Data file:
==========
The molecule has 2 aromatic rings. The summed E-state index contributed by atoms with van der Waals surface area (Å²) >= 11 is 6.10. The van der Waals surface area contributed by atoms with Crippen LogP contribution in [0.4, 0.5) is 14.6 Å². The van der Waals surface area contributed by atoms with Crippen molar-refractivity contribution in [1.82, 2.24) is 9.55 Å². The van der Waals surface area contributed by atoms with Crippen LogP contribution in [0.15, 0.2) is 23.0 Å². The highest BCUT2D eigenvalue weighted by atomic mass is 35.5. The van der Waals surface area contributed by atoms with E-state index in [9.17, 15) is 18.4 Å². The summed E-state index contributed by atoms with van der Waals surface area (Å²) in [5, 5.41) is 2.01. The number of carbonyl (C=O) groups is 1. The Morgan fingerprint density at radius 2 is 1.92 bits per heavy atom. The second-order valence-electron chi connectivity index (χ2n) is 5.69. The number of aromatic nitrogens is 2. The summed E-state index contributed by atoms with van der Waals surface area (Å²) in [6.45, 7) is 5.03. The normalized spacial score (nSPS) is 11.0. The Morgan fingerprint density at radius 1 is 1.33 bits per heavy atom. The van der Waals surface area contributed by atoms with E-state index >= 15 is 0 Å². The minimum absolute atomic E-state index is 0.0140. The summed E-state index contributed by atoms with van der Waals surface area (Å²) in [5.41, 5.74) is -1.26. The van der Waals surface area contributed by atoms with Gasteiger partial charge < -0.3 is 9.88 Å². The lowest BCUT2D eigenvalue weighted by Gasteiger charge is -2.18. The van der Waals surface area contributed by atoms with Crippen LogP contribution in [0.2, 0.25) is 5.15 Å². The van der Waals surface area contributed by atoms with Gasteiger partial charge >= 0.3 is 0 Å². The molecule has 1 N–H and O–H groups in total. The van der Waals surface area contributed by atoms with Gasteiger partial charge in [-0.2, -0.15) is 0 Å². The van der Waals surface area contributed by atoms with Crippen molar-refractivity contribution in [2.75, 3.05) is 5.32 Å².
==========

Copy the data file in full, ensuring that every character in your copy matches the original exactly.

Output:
The molecule has 2 aromatic rings. The summed E-state index contributed by atoms with van der Waals surface area (Å²) >= 11 is 6.10. The van der Waals surface area contributed by atoms with Crippen LogP contribution in [0.4, 0.5) is 14.6 Å². The van der Waals surface area contributed by atoms with Crippen molar-refractivity contribution in [1.82, 2.24) is 9.55 Å². The van der Waals surface area contributed by atoms with Crippen LogP contribution in [0.15, 0.2) is 23.0 Å². The highest BCUT2D eigenvalue weighted by atomic mass is 35.5. The van der Waals surface area contributed by atoms with E-state index in [9.17, 15) is 18.4 Å². The summed E-state index contributed by atoms with van der Waals surface area (Å²) in [5, 5.41) is 2.01. The number of carbonyl (C=O) groups is 1. The Morgan fingerprint density at radius 2 is 1.92 bits per heavy atom. The second-order valence-electron chi connectivity index (χ2n) is 5.69. The number of aromatic nitrogens is 2. The summed E-state index contributed by atoms with van der Waals surface area (Å²) in [6.45, 7) is 5.03. The normalized spacial score (nSPS) is 11.0. The Morgan fingerprint density at radius 1 is 1.33 bits per heavy atom. The van der Waals surface area contributed by atoms with E-state index >= 15 is 0 Å². The minimum absolute atomic E-state index is 0.0140. The summed E-state index contributed by atoms with van der Waals surface area (Å²) in [5.41, 5.74) is -1.26. The van der Waals surface area contributed by atoms with Gasteiger partial charge < -0.3 is 9.88 Å². The lowest BCUT2D eigenvalue weighted by Gasteiger charge is -2.18. The van der Waals surface area contributed by atoms with Crippen LogP contribution in [0.2, 0.25) is 5.15 Å². The van der Waals surface area contributed by atoms with Gasteiger partial charge >= 0.3 is 0 Å². The molecule has 1 N–H and O–H groups in total. The van der Waals surface area contributed by atoms with Gasteiger partial charge in [-0.2, -0.15) is 0 Å². The van der Waals surface area contributed by atoms with Crippen molar-refractivity contribution in [2.75, 3.05) is 5.32 Å².